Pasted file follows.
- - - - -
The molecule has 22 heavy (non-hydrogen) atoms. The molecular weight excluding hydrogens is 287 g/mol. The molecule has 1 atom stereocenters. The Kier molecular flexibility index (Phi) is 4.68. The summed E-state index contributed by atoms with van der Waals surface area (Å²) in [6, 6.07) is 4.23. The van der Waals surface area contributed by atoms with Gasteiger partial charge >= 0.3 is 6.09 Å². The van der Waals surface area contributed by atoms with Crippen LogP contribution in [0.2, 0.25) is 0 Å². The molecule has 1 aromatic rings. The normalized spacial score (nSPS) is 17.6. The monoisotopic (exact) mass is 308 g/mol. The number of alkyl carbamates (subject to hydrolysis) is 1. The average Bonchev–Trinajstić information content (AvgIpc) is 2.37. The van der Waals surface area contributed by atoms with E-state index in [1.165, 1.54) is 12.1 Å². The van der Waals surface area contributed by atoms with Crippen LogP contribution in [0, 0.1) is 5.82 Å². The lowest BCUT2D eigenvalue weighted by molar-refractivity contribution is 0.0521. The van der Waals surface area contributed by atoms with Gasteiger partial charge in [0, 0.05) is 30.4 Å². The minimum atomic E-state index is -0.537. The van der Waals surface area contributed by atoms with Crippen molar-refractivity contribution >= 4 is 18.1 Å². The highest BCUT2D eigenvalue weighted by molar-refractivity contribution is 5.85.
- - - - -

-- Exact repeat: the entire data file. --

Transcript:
The molecule has 22 heavy (non-hydrogen) atoms. The molecular weight excluding hydrogens is 287 g/mol. The molecule has 1 atom stereocenters. The Kier molecular flexibility index (Phi) is 4.68. The summed E-state index contributed by atoms with van der Waals surface area (Å²) in [6, 6.07) is 4.23. The van der Waals surface area contributed by atoms with Gasteiger partial charge >= 0.3 is 6.09 Å². The van der Waals surface area contributed by atoms with Crippen LogP contribution in [0.2, 0.25) is 0 Å². The molecule has 1 aromatic rings. The normalized spacial score (nSPS) is 17.6. The monoisotopic (exact) mass is 308 g/mol. The number of alkyl carbamates (subject to hydrolysis) is 1. The average Bonchev–Trinajstić information content (AvgIpc) is 2.37. The van der Waals surface area contributed by atoms with E-state index in [1.165, 1.54) is 12.1 Å². The van der Waals surface area contributed by atoms with Crippen LogP contribution in [0, 0.1) is 5.82 Å². The lowest BCUT2D eigenvalue weighted by molar-refractivity contribution is 0.0521. The van der Waals surface area contributed by atoms with Gasteiger partial charge in [0, 0.05) is 30.4 Å². The minimum atomic E-state index is -0.537. The van der Waals surface area contributed by atoms with Crippen molar-refractivity contribution >= 4 is 18.1 Å². The highest BCUT2D eigenvalue weighted by molar-refractivity contribution is 5.85.